For a type designation you would see SOCK_STREAM for a stream or TCP connection or SOCK_DGRAM for a datagram or UDP connection. If you wanted an Internet TCP connection, the socket constructor would look like this:

 server_socket = socket.socket(socket.AF_INET, socket.SOCK_STREAM) 

After creating a socket, you need to bind the socket to a port. To do so, you use the bind() method:


The socket is of course replaced with your socket instance, and the address is a two-part tuple in the form of ( host, port ). If you wanted to bind server_socket to host and port 9000, do this:

 server_socket.bind("", 9000) 

Step 3 is to tell the server to start listening on the port, waiting for any connections. For this step you use the listen() method, like so:


backlog lists the maximum number of clients that can request connections from the server. In this example, you will set server_socket with a maximum of 10 connections:


Now you need to set up a loop that waits for the client to request a connection. The loop needs to run an accept method to receive the client requests:

 connection, address = socket.accept() 

Finally, you set up communications for the server and client using the send() and recv() methods. All of this inside of a while loop in Python looks like the following:

 while 1:         data_sent = "data to send client"         client_socket, client_address = server_socket.accept()         print "Connection established with", client_address         client_socket.send(data_sent)         client_socket.close()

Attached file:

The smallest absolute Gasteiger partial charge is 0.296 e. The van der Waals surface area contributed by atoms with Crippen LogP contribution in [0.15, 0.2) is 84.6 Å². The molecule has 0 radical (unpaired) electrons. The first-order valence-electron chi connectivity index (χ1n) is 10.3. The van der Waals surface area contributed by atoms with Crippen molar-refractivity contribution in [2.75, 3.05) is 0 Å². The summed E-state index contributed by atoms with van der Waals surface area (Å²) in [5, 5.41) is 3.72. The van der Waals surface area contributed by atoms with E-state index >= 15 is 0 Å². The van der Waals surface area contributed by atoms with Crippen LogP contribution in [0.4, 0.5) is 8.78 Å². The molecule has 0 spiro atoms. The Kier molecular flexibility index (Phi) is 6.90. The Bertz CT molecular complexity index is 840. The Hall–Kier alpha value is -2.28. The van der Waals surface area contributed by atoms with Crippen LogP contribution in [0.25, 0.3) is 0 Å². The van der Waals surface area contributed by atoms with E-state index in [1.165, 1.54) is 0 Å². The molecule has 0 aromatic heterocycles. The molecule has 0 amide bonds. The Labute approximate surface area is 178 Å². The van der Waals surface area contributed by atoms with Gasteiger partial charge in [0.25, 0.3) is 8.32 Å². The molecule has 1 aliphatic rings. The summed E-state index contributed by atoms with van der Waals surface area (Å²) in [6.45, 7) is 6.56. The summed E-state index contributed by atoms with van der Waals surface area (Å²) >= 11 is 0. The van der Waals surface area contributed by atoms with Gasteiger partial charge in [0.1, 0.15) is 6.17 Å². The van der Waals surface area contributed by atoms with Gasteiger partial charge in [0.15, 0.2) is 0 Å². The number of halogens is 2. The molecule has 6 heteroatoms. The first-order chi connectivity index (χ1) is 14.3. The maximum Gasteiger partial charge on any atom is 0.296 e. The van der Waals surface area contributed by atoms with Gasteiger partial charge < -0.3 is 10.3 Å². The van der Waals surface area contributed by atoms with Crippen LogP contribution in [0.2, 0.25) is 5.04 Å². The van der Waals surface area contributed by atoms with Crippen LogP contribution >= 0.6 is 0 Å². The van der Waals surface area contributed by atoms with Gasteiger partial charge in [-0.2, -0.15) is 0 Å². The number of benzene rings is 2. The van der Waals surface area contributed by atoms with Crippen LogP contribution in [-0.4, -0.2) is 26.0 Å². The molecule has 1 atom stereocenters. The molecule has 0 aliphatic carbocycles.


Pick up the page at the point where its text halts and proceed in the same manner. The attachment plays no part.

The data_sent variable sets the data that will be sent to the client. Then the socket accept() method grabs the client address to print on the following line. The contents of data_sent are then sent to the client, and the connection is closed with the close() method.

The connection on the client side is even easier to code. There are only three things that need to be done:


TCP versus UDP

TCP/IP is a connection-oriented form of networking. It was originally developed by the US Department of Defense as a form of communication with built-in redundancy. Layer 3 of the OSI model (the Network Layer) is provided by the Internet Protocol (IP), which provides the basic mechanism for routing packets back and forth on the Internet.

TCP is short for Transmission Control Protocol. It is the main form of communication over the Internet (working on OSI's Layer 4). IP needs TCP because on Level 3, IP doesn't understand the relationships between the packets it sends, and it doesn't perform any re-transmission. TCP handles the reliability by double-checking the packets' arrival and controling sequencing of packets by keeping track of when each one arrives. With TCP and IP, you can have two-way connections between machines over the physical OSI layers, and, thus, all the cable, wires, phone lines, satellites , and wireless stations that make up the Internet.